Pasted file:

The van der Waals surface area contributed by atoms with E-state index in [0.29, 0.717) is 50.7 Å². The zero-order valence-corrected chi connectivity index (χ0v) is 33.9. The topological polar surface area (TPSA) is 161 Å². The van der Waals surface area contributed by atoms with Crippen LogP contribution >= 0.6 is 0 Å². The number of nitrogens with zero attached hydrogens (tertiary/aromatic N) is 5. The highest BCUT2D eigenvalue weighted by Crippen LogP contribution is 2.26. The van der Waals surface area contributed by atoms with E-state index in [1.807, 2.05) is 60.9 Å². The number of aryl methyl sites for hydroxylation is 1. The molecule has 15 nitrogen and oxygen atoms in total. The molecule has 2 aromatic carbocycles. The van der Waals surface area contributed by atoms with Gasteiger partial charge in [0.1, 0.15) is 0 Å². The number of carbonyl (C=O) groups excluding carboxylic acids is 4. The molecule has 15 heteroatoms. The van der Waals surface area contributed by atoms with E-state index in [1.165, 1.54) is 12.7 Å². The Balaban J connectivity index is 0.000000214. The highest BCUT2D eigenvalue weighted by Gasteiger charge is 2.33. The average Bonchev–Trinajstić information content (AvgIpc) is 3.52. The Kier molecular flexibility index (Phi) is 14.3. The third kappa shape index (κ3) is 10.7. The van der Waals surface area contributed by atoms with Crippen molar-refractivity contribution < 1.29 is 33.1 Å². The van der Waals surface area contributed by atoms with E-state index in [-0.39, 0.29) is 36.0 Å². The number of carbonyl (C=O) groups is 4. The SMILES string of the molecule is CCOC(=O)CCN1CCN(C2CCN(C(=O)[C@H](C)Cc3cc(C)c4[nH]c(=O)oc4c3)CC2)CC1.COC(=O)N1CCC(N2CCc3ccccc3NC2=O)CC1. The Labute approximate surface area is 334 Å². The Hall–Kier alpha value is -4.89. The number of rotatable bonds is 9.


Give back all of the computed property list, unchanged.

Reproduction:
The van der Waals surface area contributed by atoms with E-state index in [0.29, 0.717) is 50.7 Å². The zero-order valence-corrected chi connectivity index (χ0v) is 33.9. The topological polar surface area (TPSA) is 161 Å². The van der Waals surface area contributed by atoms with Crippen LogP contribution >= 0.6 is 0 Å². The number of nitrogens with zero attached hydrogens (tertiary/aromatic N) is 5. The highest BCUT2D eigenvalue weighted by Crippen LogP contribution is 2.26. The van der Waals surface area contributed by atoms with E-state index in [1.807, 2.05) is 60.9 Å². The number of aryl methyl sites for hydroxylation is 1. The molecule has 15 nitrogen and oxygen atoms in total. The molecule has 2 aromatic carbocycles. The van der Waals surface area contributed by atoms with Gasteiger partial charge in [0.1, 0.15) is 0 Å². The number of carbonyl (C=O) groups excluding carboxylic acids is 4. The molecule has 15 heteroatoms. The van der Waals surface area contributed by atoms with E-state index in [1.165, 1.54) is 12.7 Å². The Balaban J connectivity index is 0.000000214. The highest BCUT2D eigenvalue weighted by Gasteiger charge is 2.33. The average Bonchev–Trinajstić information content (AvgIpc) is 3.52. The Kier molecular flexibility index (Phi) is 14.3. The third kappa shape index (κ3) is 10.7. The van der Waals surface area contributed by atoms with Crippen molar-refractivity contribution < 1.29 is 33.1 Å². The van der Waals surface area contributed by atoms with E-state index in [-0.39, 0.29) is 36.0 Å². The number of carbonyl (C=O) groups is 4. The SMILES string of the molecule is CCOC(=O)CCN1CCN(C2CCN(C(=O)[C@H](C)Cc3cc(C)c4[nH]c(=O)oc4c3)CC2)CC1.COC(=O)N1CCC(N2CCc3ccccc3NC2=O)CC1. The Labute approximate surface area is 334 Å². The Hall–Kier alpha value is -4.89. The number of rotatable bonds is 9.